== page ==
Have you stopped laughing at the picture yet? Okay. I'll wait.
I can't believe you're still laughing! How very insensitive of you.
Okay. I'll admit it. When I came across this photo in my picture box yesterday, my first impulse was to physically cringe and my second was to giggle. I just sat and looked at it and wondered if I submitted this to a Most Hideous Family Photos of All Time contest, if it would win first place. I think it might.
Let me set the scene for you.
Picture it. 1976. The Bicentennial of our country. If I recall correctly, my Granny found those lovely red white and blue vests at a yard sale and thought just how very perfect they would look on her precious grandchildren. Of all of her thousands of downright lovely qualities, my Granny possessed not one single ounce of fashion sense.
When Granny presented the oh so very patriotic vests to my mother, it was decided between the two of them, now that we all had matching clothes, it would be just a swell time to have a family portrait taken. And here's a sad little fact for you Dear Friends: this was the first and only family portrait we ever took. This one. Doesn't that just beat it all to hell?
Shortly before this photograph was taken, my father had broken his leg while working at a saw mill. He'd been out of work for several weeks and had put on a few pounds laying around the house. He looks a wee bit bloated. And, how about that snazzy checkered shirt with the giant collar? I can only assume it was fashioned from a tablecloth ripped off from the local pizzaria. (And, see how very happy Dear Old Dad looks in the bosom of his family?)
As you can see, my mother had a relatively young baby and was still toting around some excess baggage. I have no explanation whatsoever for her hairdo. I can only apologize to you for the damage to the ozone layer that must have occurred from the massive CFL emission put off by the three cans of Aquanet it took to get her hair like that.
My sister, Inga, is to the left of my father. We always wore hand-me-downs so I have to assume that the reason her pants appear to be swallowing her alive is because they recently belonged to our sister, Tonjia, who is three years older than she is. I must say though...Inga sure looks happy. I wonder what she just got away with by blaming it on me?
Tonjia is directly behind Inga. She must have just been hitting puberty, poor thing. I don't recall her hair ever looking like this, but then again, I was busy sliding down barn roofs and eating blackberries and running through cornfields. While I was actively engaged in those extremely important activities, Tonjia was most likely camped out in her room or under a tree reading a book or writing poetry and trying to avoid her family altogether. (You know how I write really bad poetry? Tonjia writes really good poetry.)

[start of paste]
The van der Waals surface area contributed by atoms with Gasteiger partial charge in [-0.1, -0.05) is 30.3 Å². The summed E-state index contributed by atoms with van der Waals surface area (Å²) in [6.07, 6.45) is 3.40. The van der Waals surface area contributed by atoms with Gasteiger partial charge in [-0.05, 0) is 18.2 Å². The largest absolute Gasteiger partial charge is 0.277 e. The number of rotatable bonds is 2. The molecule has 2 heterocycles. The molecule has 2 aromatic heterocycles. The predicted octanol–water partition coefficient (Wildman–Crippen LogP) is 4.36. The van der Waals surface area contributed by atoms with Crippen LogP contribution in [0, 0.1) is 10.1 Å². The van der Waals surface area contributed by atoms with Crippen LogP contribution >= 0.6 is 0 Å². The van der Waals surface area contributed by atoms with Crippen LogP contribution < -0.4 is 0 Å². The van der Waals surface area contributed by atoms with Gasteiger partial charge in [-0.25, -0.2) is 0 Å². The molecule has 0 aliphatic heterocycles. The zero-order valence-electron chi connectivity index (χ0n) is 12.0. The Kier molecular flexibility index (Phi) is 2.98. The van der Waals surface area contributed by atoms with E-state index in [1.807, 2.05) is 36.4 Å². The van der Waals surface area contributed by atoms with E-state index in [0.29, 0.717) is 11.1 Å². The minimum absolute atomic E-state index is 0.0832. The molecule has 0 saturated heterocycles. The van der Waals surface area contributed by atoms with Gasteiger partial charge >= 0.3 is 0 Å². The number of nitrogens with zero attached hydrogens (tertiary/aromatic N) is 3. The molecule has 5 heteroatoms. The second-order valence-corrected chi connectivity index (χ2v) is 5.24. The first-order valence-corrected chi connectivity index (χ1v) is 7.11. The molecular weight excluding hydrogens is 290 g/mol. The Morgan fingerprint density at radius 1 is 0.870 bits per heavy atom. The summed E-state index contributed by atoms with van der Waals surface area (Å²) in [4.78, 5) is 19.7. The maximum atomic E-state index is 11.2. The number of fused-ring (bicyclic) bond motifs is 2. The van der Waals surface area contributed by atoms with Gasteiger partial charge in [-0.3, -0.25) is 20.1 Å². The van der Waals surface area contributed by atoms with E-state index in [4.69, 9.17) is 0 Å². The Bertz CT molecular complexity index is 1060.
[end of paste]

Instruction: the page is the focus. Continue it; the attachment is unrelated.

Teal is next to Tonjia and let me just say, "wow." Look at that hair. She must have been getting ready for roller derby tryouts or something. Apparently, a large portion of our family's budget was designated for hairspray. This is also the same facial expression Teal wears in every photograph taken of her. Never a real smile. Weird. She has some of the best teeth in the family, too. If I had teeth like her, I'd be smiling like a goon every time someone whipped out a camera. Teal is pretty much the very definition of "introvert," though. I have some seriously strange stories about that one, I do.
My little sister, Summer, is on my father's lap. She was just a few months old and in the larger version of this picture, you can actually see drool running out of the corner of her mouth. Summer was the "oops" baby and happened along six years after I'd asked my mother if she was ever going to have any more babies. To this she responded with a hearty laugh, "No, honey. You're the last one." Then, not only did my mother have the audacity to get accidentally pregnant, but the circumstances under which Summer was concieved, led my mother to proclaim her as a "miracle baby." In my mind, I might as well have right then and there, put all of my worldly possessions in a bandana, tied it to a stick and hopped the local train to wherever it was bound. (My mother forgets my name if Summer and I are in the same room together. "Ann...Amber....Alice?")
I saved the best for last. I am the incredibly adorable child on the right who is missing several teeth. Damn, I was cute. I remember this year of my life mostly because I lost four teeth at very near the same time and was rendered incapable of eating corn on the cob. When my Granny would offer to cut the corn off the cob for me, I would cry because, "It's just not the same!" Those of you who have eaten home grown corn right from the fields of Southern Illinois, you know what I'm talkin' about.
So, there we are in all our glory. A poor, snaggle-toothed, baggy pants wearin', table cloth shirt havin' family, which includes a closet roller derby queen and an undiscovered poet.
I look at all of those faces and have so many mixed emotions. It's difficult to comprehend that thirty-three years have passed since this photo was taken. Thirty-three years, countless heartbreak, eleven children, divorce, marriage, prison time, bitterness, forgiveness, acceptance and love.
There is a sweetness in some of those faces and an innocence not yet shattered. I love those faces, and occasionally, I shed a few tears for them.